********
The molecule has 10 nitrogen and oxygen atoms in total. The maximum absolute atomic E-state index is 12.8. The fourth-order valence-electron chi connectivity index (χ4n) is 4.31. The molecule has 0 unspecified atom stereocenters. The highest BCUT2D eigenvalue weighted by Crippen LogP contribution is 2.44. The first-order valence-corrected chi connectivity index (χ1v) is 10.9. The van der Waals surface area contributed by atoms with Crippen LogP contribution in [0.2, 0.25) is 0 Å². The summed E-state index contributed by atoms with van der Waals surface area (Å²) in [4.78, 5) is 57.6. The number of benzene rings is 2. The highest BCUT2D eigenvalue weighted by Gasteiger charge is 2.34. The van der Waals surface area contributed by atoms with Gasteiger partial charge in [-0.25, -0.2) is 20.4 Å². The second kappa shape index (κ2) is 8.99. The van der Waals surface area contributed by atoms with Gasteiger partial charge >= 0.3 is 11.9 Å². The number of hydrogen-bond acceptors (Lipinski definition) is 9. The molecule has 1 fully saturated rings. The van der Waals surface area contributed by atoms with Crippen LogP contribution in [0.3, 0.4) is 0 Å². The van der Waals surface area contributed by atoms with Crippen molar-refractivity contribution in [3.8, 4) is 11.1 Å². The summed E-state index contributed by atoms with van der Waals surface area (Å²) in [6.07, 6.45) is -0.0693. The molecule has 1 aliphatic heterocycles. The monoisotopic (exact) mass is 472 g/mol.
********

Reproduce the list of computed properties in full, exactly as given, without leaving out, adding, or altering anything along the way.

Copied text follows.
The molecule has 10 nitrogen and oxygen atoms in total. The maximum absolute atomic E-state index is 12.8. The fourth-order valence-electron chi connectivity index (χ4n) is 4.31. The molecule has 0 unspecified atom stereocenters. The highest BCUT2D eigenvalue weighted by Crippen LogP contribution is 2.44. The first-order valence-corrected chi connectivity index (χ1v) is 10.9. The van der Waals surface area contributed by atoms with Crippen LogP contribution in [0.2, 0.25) is 0 Å². The summed E-state index contributed by atoms with van der Waals surface area (Å²) in [4.78, 5) is 57.6. The number of benzene rings is 2. The highest BCUT2D eigenvalue weighted by Gasteiger charge is 2.34. The van der Waals surface area contributed by atoms with Gasteiger partial charge in [-0.25, -0.2) is 20.4 Å². The second kappa shape index (κ2) is 8.99. The van der Waals surface area contributed by atoms with Gasteiger partial charge >= 0.3 is 11.9 Å². The number of hydrogen-bond acceptors (Lipinski definition) is 9. The molecule has 1 fully saturated rings. The van der Waals surface area contributed by atoms with Crippen LogP contribution in [0.3, 0.4) is 0 Å². The van der Waals surface area contributed by atoms with Crippen molar-refractivity contribution in [3.8, 4) is 11.1 Å². The summed E-state index contributed by atoms with van der Waals surface area (Å²) in [6.07, 6.45) is -0.0693. The molecule has 1 aliphatic heterocycles. The monoisotopic (exact) mass is 472 g/mol.